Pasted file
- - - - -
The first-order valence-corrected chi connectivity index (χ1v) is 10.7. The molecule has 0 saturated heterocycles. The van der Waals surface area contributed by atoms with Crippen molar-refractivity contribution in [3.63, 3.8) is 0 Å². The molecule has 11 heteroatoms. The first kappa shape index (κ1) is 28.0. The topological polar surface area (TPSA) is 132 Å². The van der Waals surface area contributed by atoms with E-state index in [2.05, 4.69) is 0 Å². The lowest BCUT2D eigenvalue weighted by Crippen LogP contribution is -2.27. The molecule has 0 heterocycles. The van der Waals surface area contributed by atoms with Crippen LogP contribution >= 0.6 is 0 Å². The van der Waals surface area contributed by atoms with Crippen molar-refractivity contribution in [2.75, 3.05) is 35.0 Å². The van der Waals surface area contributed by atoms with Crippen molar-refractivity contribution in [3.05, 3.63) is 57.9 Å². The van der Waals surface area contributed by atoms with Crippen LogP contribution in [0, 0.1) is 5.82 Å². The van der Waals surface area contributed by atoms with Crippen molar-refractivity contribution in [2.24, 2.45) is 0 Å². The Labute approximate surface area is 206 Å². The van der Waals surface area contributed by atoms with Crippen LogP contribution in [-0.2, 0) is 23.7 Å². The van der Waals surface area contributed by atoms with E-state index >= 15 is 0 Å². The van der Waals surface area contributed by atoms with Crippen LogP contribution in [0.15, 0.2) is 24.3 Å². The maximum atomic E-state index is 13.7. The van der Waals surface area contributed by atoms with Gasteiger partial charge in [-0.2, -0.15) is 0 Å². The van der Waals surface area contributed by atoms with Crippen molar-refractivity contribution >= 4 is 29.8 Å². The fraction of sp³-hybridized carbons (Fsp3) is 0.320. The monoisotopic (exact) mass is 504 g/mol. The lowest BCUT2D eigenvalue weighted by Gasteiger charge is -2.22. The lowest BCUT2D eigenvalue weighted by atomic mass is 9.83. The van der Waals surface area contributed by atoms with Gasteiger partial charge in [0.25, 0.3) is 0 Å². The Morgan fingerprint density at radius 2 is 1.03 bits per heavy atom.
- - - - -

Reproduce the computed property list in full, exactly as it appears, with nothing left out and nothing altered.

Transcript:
The first-order valence-corrected chi connectivity index (χ1v) is 10.7. The molecule has 0 saturated heterocycles. The van der Waals surface area contributed by atoms with Crippen molar-refractivity contribution in [3.63, 3.8) is 0 Å². The molecule has 11 heteroatoms. The first kappa shape index (κ1) is 28.0. The topological polar surface area (TPSA) is 132 Å². The van der Waals surface area contributed by atoms with E-state index in [2.05, 4.69) is 0 Å². The lowest BCUT2D eigenvalue weighted by Crippen LogP contribution is -2.27. The molecule has 0 heterocycles. The van der Waals surface area contributed by atoms with Crippen LogP contribution >= 0.6 is 0 Å². The van der Waals surface area contributed by atoms with Crippen molar-refractivity contribution in [2.75, 3.05) is 35.0 Å². The van der Waals surface area contributed by atoms with Crippen molar-refractivity contribution in [3.05, 3.63) is 57.9 Å². The van der Waals surface area contributed by atoms with Crippen LogP contribution in [0, 0.1) is 5.82 Å². The van der Waals surface area contributed by atoms with Crippen molar-refractivity contribution in [2.24, 2.45) is 0 Å². The Labute approximate surface area is 206 Å². The van der Waals surface area contributed by atoms with Crippen LogP contribution in [-0.2, 0) is 23.7 Å². The van der Waals surface area contributed by atoms with E-state index >= 15 is 0 Å². The van der Waals surface area contributed by atoms with Crippen LogP contribution in [0.15, 0.2) is 24.3 Å². The maximum atomic E-state index is 13.7. The van der Waals surface area contributed by atoms with Gasteiger partial charge in [-0.2, -0.15) is 0 Å². The van der Waals surface area contributed by atoms with Crippen molar-refractivity contribution >= 4 is 29.8 Å². The fraction of sp³-hybridized carbons (Fsp3) is 0.320. The monoisotopic (exact) mass is 504 g/mol. The lowest BCUT2D eigenvalue weighted by Gasteiger charge is -2.22. The lowest BCUT2D eigenvalue weighted by atomic mass is 9.83. The van der Waals surface area contributed by atoms with Gasteiger partial charge in [0.25, 0.3) is 0 Å². The Morgan fingerprint density at radius 2 is 1.03 bits per heavy atom.